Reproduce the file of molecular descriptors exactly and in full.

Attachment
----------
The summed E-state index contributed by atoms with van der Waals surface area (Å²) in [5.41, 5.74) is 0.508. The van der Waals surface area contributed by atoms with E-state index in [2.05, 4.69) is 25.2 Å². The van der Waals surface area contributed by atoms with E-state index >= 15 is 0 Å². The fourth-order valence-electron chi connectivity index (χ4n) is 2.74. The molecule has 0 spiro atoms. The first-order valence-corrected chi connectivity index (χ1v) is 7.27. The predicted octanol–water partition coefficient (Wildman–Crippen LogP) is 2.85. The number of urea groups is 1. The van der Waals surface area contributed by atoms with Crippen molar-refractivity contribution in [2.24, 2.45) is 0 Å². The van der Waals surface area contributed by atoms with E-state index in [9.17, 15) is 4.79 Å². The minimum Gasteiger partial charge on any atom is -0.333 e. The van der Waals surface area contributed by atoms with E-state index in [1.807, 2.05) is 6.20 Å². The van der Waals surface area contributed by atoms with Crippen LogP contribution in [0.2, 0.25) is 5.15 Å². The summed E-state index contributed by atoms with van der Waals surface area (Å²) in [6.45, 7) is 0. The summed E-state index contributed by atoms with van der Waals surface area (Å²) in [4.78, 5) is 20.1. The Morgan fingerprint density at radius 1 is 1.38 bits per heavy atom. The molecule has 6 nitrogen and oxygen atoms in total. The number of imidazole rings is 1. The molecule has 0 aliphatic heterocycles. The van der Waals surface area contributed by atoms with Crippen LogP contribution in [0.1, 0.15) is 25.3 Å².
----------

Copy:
The summed E-state index contributed by atoms with van der Waals surface area (Å²) in [5.41, 5.74) is 0.508. The van der Waals surface area contributed by atoms with E-state index in [2.05, 4.69) is 25.2 Å². The van der Waals surface area contributed by atoms with E-state index >= 15 is 0 Å². The fourth-order valence-electron chi connectivity index (χ4n) is 2.74. The molecule has 0 spiro atoms. The first-order valence-corrected chi connectivity index (χ1v) is 7.27. The predicted octanol–water partition coefficient (Wildman–Crippen LogP) is 2.85. The number of urea groups is 1. The van der Waals surface area contributed by atoms with Crippen molar-refractivity contribution in [2.24, 2.45) is 0 Å². The van der Waals surface area contributed by atoms with E-state index in [9.17, 15) is 4.79 Å². The minimum Gasteiger partial charge on any atom is -0.333 e. The van der Waals surface area contributed by atoms with E-state index in [1.807, 2.05) is 6.20 Å². The van der Waals surface area contributed by atoms with Crippen LogP contribution in [0.2, 0.25) is 5.15 Å². The summed E-state index contributed by atoms with van der Waals surface area (Å²) in [6.45, 7) is 0. The summed E-state index contributed by atoms with van der Waals surface area (Å²) in [4.78, 5) is 20.1. The Morgan fingerprint density at radius 1 is 1.38 bits per heavy atom. The molecule has 6 nitrogen and oxygen atoms in total. The number of imidazole rings is 1. The molecule has 0 aliphatic heterocycles. The van der Waals surface area contributed by atoms with Crippen LogP contribution in [0.1, 0.15) is 25.3 Å².